Glossary of Terms
Solid Waste Management
Farming Environmental Management
US EPA Dioxin Reassessment
Dioxin Measurement Units
Baghouses vs Precipitators
by John W. Norton, P.E., B.C.E.E.
Any change in the natural makeup of our atmosphere is considered "pollution." Even the addition of oxygen to the atmosphere would be defined as pollution under the strict sense of the definition. The smell of baking bread has recently been attacked because it is an obvious change in the environment.
The addition of dirt (dust or particles, "soot") is obviously pollution; gases may not be so obvious, but gases may be the more important consideration. Some are spectacularly covered by the press.
"Dioxins," for example, and "greenhouse gases" have been given much media attention. It may not be so obvious that the public understanding of the facts surrounding these issues is pathetically non-scientific. Air emission regulations, as a result, are doing more harm than good in some instances.
For example, the "high tech solution" for garbage management has been effectively killed in the United States, despite the fact that most advanced nations have embraced it as their number one approach to the disposal problem.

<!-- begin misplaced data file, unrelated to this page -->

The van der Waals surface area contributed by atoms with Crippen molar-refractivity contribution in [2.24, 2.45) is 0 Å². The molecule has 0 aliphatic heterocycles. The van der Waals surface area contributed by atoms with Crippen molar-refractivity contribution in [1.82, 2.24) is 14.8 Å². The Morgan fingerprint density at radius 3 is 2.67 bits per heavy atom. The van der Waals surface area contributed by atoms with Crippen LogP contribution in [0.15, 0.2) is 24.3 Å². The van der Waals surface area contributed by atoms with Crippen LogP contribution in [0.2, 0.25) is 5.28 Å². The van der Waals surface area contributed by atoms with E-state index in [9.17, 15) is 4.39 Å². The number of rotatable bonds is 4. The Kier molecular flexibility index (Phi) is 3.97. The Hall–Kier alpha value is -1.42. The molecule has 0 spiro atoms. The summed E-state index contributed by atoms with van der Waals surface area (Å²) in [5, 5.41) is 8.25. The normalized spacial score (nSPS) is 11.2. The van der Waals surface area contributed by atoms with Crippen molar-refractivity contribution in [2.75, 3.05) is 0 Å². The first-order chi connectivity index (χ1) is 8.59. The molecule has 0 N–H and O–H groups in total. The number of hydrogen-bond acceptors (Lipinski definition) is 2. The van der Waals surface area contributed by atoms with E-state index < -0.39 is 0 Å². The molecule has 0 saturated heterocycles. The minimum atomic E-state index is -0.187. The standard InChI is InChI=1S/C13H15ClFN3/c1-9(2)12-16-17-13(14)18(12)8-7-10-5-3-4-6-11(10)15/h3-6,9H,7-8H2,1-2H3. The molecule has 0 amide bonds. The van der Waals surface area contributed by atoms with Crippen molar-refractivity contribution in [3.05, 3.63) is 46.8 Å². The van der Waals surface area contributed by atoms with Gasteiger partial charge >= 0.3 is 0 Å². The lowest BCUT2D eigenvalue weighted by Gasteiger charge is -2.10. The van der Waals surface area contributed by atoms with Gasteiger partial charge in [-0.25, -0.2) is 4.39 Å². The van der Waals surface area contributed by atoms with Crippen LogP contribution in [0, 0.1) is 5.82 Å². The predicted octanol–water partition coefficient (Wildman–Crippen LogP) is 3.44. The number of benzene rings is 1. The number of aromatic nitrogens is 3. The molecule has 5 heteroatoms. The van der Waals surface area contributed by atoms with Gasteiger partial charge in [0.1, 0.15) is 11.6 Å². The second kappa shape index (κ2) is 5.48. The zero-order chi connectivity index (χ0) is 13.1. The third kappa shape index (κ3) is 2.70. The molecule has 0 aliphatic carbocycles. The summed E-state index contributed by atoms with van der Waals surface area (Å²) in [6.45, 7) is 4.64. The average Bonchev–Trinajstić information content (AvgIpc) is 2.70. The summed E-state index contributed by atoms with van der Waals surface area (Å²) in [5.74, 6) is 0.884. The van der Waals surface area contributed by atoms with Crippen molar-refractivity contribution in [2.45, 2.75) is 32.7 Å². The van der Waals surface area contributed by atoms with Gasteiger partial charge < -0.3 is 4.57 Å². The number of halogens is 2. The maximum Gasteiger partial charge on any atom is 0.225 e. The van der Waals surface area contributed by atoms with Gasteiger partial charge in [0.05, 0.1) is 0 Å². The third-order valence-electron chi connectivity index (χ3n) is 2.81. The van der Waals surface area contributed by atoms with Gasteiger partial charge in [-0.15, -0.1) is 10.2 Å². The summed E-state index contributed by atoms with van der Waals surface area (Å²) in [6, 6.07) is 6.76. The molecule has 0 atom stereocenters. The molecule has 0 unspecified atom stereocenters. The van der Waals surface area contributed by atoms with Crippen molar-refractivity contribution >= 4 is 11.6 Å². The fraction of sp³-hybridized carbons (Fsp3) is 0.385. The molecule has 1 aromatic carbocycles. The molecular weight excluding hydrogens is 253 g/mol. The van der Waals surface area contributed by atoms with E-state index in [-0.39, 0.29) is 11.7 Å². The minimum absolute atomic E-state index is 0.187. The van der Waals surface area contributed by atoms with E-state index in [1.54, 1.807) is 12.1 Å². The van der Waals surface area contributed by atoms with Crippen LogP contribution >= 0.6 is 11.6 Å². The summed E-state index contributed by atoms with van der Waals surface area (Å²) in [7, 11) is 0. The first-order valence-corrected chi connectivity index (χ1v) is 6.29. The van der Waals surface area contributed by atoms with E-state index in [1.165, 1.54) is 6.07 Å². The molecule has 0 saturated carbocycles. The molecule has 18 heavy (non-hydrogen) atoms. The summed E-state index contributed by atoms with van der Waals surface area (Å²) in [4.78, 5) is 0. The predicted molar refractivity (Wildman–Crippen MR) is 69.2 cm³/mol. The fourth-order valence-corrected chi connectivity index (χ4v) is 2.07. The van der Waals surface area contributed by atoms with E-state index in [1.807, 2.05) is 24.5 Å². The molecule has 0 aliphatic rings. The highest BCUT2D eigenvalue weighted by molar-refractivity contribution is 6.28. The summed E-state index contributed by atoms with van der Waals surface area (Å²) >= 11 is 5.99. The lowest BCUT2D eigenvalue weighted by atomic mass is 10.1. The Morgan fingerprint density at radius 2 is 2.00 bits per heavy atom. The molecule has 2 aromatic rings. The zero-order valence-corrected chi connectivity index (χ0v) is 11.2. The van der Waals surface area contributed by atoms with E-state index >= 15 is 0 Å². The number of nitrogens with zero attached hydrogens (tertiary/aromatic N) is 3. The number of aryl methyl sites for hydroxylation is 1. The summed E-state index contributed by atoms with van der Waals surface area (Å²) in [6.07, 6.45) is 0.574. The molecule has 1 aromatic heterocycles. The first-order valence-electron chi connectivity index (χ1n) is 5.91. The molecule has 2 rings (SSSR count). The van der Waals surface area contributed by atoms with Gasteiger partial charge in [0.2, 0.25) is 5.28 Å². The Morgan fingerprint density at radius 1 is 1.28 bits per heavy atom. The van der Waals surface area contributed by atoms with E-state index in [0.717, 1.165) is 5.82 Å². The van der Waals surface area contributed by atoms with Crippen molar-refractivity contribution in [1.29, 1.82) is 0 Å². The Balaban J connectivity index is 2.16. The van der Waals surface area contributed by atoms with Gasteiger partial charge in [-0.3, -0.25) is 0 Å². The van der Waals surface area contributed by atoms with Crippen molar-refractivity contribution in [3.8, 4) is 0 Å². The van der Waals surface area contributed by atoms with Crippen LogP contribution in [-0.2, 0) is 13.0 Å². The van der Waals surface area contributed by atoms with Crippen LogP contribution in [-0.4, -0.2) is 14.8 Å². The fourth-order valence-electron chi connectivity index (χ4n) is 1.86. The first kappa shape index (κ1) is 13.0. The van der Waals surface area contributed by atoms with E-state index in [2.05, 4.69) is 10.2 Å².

The high tech solution for solid waste is incineration, usually with energy recovery. Modern municipal solid waste has about half the heat energy as coal, pound per pound, and in many ways it is cleaner than coal.
Coal, incidentally, is nothing more or less than prehistoric solid waste. It is stuff that grew and died millions of years ago and got buried in thick piles which were compressed over eons of time into coal, as we know it today. As such, it contains small amounts of "dirt" such as sulfur, that must be controlled in order to have an acceptable stack emission. Coal has every basic element in it, just as municipal solid waste does.
But enough on garbage, the point is that the current, extremely stringent limitations on the emissions from garbage burning power plants have seriously limited them as tools for garbage management. This in turn has resulted in larger, dirtier emissions from coal fired power plants (in order to produce the electric power not produced by the closed garbage burners), extra pollution from the large trucks required to carry the garbage to distant landfills, more pollution from the landfill burying machinery, and the organic acids emitted from the digesting garbage in the landfill itself.
Irony of ironies! Stringent air pollution regulations have caused even more air pollution!